They Live DVD Review
Written by Harvey Click
DVD released by Universal Studios
Directed by John Carpenter
Written by Ray Nelson (short story "Eight O'Clock in the Morning") and John Carpenter (screenplay)
1988, Region 1 (NTSC), 95 minutes, Rated R
DVD released on September 23rd, 2003
Roddy Piper as Nada
Keith David as Frank
Meg Foster as Holly
John Carpenter’s movies are all over the grade scale from A (The Thing) to D (Ghosts of Mars), and unfortunately They Live isn’t anywhere near the top of the class. It’s based on a story by Ray Nelson, but its premise is also strikingly reminiscent of “Faith of Our Fathers,” a story that Philip K. Dick published in 1966. In Dick’s story a man takes a drug which allows him to see that the supreme leader of the world is in fact a grotesque, malevolent alien, while in Carpenter’s movie a man dons a pair of sunglasses which allow him to see that many “people” in power are in fact grotesque, malevolent aliens. Dick’s story follows its premise through many startling twists and turns to explore the nature of man, “reality,” and God, while Carpenter’s movie follows its premise through many predictable meanders to preach a trite and heavy-handed political sermon.
This sermon has already been hammered into our skulls long before our hapless everyman hero (named Nada and played by pro wrestler Roddy Piper) finally gets around to donning his shades, but then even his dim brain begins to perceive the “truth” that the evil aliens (whose faces resemble Halloween masks too cheap for even Michael Myers to wear) are controlling the rest of us poor slobs with subliminal commands hidden on TV screens, billboards, and the pages of magazines and newspapers, commands such as Obey, Consume, Avoid Independent Thought, and Vote Republican. Okay, I made up the final one, but you get the picture. In case you don’t, Carpenter makes it even more obvious with every plodding step of the plot (if one can call it that) and even with a series of lectures. Yes, I said lectures, a series of short but interminably tedious lectures by a gray-bearded bore who bears an appalling resemblance to an especially tiresome sociology professor whose classes I once suffered through. For the benefit of those particularly dense students dozing in the back of the class, Professor Carpenter spells out his point by saying that the aliens are “free enterprisers” who are exploiting earth “like a third world country.”
Are you taking notes? Remember, there will be a pop quiz tomorrow on the evils of capitalism.
Since Carpenter allows his satirical sermon to overwhelm suspense, character development, humor, horror, pathos, and all other dramatic considerations, perhaps it’s appropriate to critique the sermon instead of the story. For starters, one may wonder why these evil alien capitalists are so determined to keep us impoverished, since they also want us to Consume. After all, it’s kind of hard to keep the insidious consumption ball rolling when you ain’t got a farthing to fart on. One may also wonder why these dastardly capitalist aliens waste so much effort ordering the hoi polloi to consume too much and think too little, since these traits seem to come quite naturally to the majority of humans.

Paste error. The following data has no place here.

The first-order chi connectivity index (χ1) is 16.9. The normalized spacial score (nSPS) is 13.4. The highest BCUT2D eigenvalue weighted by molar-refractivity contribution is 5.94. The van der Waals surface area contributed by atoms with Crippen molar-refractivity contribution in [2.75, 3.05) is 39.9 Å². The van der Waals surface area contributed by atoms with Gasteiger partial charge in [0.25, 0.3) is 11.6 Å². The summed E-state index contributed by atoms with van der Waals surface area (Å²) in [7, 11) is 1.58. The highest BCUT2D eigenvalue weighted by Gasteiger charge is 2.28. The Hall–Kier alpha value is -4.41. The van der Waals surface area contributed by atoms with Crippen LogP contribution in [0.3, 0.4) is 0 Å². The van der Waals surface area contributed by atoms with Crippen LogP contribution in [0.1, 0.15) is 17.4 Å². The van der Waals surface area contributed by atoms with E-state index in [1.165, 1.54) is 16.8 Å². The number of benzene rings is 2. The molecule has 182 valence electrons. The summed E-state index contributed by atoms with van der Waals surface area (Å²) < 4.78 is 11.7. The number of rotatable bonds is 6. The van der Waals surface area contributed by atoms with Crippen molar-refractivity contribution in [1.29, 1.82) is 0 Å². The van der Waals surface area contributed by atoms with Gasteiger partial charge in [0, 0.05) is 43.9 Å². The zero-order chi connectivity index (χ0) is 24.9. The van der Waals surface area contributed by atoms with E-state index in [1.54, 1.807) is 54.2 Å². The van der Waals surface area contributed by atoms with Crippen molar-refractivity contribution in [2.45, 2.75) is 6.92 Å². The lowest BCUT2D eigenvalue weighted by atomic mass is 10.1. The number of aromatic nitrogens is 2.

More importantly, one may wonder if a sermon deserves to be called satirical when it’s merely trotting out the same party line that’s preached every day in 90% of American universities, newspapers, magazines, and TV news shows. Just listen to NPR or read the NYT, and you certainly won’t need special sunglasses to see the same conventional message there that Carpenter tries to pass off here as cutting satire.
They Live isn’t entirely bad. It’s a John Carpenter movie after all, so eventually there are some buildings exploding, guns blasting, and other noisy attempts to make it appear that something is happening, but they come too late and when they come they seem to belong in a different movie. It’s as if the humorless gray-bearded sociology professor decides to show a Keystone Cops short subject after his lengthy lecture to fill out the last 20 minutes of class. Even the most dyspeptic viewers will probably enjoy the comically prolonged fist fight that ensues when Nada tries to get his buddy to try on the Captain Marvel secret-decoder sunglasses, but it’s rather sad when a back-alley brawl is the most memorable moment in a 95 minute sci-fi “thriller.” Roddy Piper manages to remember his lines, and Meg Foster is given only a few minutes on screen, which is a very good thing indeed.
Now that I’m in a praising mood I wish I could say that the score is good, but it’s not. John Carpenter, perhaps to save money, likes to write his own scripts and compose his own music, but it's interesting that in his best movie (The Thing) he did neither. The score of They Live is his worst, a repetitive scrap of watery keyboard noodling so insipid that, compared to it, the most vapid New Age music sounds like Gustav Mahler. Its brain-numbing banality makes me wonder if Carpenter was trying to hypnotize his viewers into a kind of stupor so they’d be more receptive to his sermon—but that would make him rather like his evil aliens, wouldn’t it?
Video and Audio:
Though there are rumors that this is an exact copy of the earlier Image DVD, the 2.35:1 anamorphic transfer looks clean and crisp with sharp colors, so I have no complaints.
I don’t have a surround-sound system, but the Dolby surround sounds clear and oomphy through my stereo speakers.
Nada, just like the character’s name.
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